It is not uncommon to plant more than the one African Violet in a large pot, such as a few plants in a 10-inch pot, or even a planter by the window.
If you are planting multiple plants together, it is best to keep each plant in a single container and then arrange those inside a pot. Use decorative pebbles or any material to raise the surface level.
What not to do is fill a large container with potting mix then plant multiple African Violets in it. There will be far too much soil leading to moisture problems.
The roots on an African Violet spread. They don’t grow down into the soil. For that reason, wide and shallow pots are better than ones with more depth.
4 – Low Humidity
When humidity levels are below 50%, African Violets will not bloom. They need to have a constant humidity level above 50%. They are tropical plants after all.
In their natural habitat, they are used to humidity in the region of 70% to 80%. They do not need humidity levels that high though.
Low humidity is not a danger, but it will impact the plants ability to form buds, or if it does produce buds, they may fail to open.
The energy will be expended on replenishing the leaves with water from the roots. It will prioritize getting water to the leaves because those are needed for photosynthesis, which keeps the plant alive.
Only when the plant is healthy will it produce buds and use energy for blooming. If it is in survival mode, that is what it will do. Stay alive. It will not bloom.
The simplest way to raise the humidity level above 50% is to group a few tropical plants together. There are more flowers to grow indoors in the winter than Violets. Create a collection and let the increase in humidity bring more color to your home.
Even large-leaved plants that favor high humidity will help raise local humidity around a collection of plants just through the natural transpiration process.
Dry air indoors is more problematic in the winter months. If you want African Violets flowering year-round, a small humidifier may be the only solution.
Keep in mind that the room temperature goes hand-in-glove with humidity.
While it is important to keep humidity levels above 50%, just as important is maintaining temperatures between 65oF (18oC) and 80oF (26oC). In winter months, that may mean you have to move the plant away from spots that are prone to cold drafts.
5 – Inconsistent Fertilizing
For African Violets to continually rebloom, they need a consistent supply of fertilizer. A suitable fertilizer to feed African Violets regularly with is 14-12-14 fertilizer.
These are generally all-rounders but they are tweaked slightly for African Violets because they bloom better when fertilized consistently, as in, every time you water it.
The usual recommendation is to dilute to a quarter strength for bi-weekly feeding. Given that African Violets tend to be watered once weekly, it’s beneficial to dilute the fertilizer further to just 1/8th of a teaspoon per gallon of water for a weekly feed.
6 – Repotting May Be Required
African Violets need to be repotted more frequently than most houseplants. The reason being because they are regularly fertilized to encourage blooming, but after a while, the nutrients will not be the same.
There are a lot of chemical changes that occur in potting mixes when fertilizer is used. Generally, you will find that leaves on the plant look limp, and weak when it needs to be repotted with a fresh mix.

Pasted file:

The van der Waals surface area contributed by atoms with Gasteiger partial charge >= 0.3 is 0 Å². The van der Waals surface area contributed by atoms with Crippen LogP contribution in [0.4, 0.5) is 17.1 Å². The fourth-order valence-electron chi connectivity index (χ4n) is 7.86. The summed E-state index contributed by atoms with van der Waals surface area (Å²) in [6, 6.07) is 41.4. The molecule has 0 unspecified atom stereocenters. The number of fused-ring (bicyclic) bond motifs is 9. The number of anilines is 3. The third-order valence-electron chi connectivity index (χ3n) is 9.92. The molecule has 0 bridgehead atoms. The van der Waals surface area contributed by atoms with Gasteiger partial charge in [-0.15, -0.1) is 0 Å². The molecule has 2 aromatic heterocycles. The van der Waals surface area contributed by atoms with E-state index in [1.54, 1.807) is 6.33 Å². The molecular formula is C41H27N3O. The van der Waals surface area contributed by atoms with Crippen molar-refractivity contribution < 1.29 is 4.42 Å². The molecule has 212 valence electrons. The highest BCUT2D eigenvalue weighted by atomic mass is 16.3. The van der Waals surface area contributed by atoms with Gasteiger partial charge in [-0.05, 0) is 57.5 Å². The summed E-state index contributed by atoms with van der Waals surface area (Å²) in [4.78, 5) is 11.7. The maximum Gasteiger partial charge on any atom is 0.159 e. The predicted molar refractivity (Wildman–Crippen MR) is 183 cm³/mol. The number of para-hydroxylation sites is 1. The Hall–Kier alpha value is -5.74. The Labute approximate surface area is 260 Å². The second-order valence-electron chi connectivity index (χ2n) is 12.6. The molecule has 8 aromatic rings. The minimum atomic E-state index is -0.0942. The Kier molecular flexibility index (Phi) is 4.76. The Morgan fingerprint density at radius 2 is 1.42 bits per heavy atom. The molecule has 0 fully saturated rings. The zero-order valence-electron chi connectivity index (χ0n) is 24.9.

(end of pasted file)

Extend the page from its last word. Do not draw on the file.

As a guideline, the minimum frequency for repotting a standard sized African Violet, which is a 4-inch container is every year. For consistent blooms, aim to increase that to every 6-months.
After six months, the plant can begin to struggle to produce buds due to the lack of nutrients. When you repot with a fresh potting mix, it replenishes the nutrients that the plant can access.
For smaller varieties such as Dwarf African Violets in pots smaller than 3-inches in diameter, they may require repotting as frequently as every few months. The smaller the plant pot, the faster the chemical changes happen in the soil, and the more impactful those changes are on the plant.
7 – Suckers Are Crowding the Plant
African Violets produce pups which can be propagated to make new plants. When left on the plant, they are referred to as suckers because they suck the energy from the plant to continually grow.
An African Violet that is expending its energy on foliage growth will lack the energy needed to bloom. Furthermore, they can grow above the crown leaving buds languishing in the shade.
When leaves overcrowd the crown on an African Violet causing it to be in the shade consistently, it will prevent blooming.
To spot them, you need to remove the plant from its pot, and rub the soil off the roots.
Removing the suckers is straightforward as they just snap off. What to be careful of is that you don’t just snap a sucker off and leave a stub in the soil. The entire sucker needs to be removed. That is easier done when the soil is rubbed off of the roots to expose the roots and stems.
Once suckers have been removed, good practice to prevent overcrowding is to remove two to three leaves each month from the base of the plant. The extra space created helps remaining leaves grow bigger, which in turn helps it capture more energy.
Another assist that helps African Violets to bloom is removing spent flowers early, just as the colors are fading.
It generally takes 6 to 8 weeks for buds to form and bloom. By spacing out the time between pruning near-spent flowers, you can keep an African Violet in bloom for longer, just with fewer flowers, but more likely to have bigger blooms since they will not be crowded.
Growing up with a mom who filled her home (inside and out) with all sorts of plants, Lisa got her start in gardening at a young age. Living now on her own with a home and yard full of plants (including an indoor greenhouse), she shares all the gardening tips she’s gained over the years.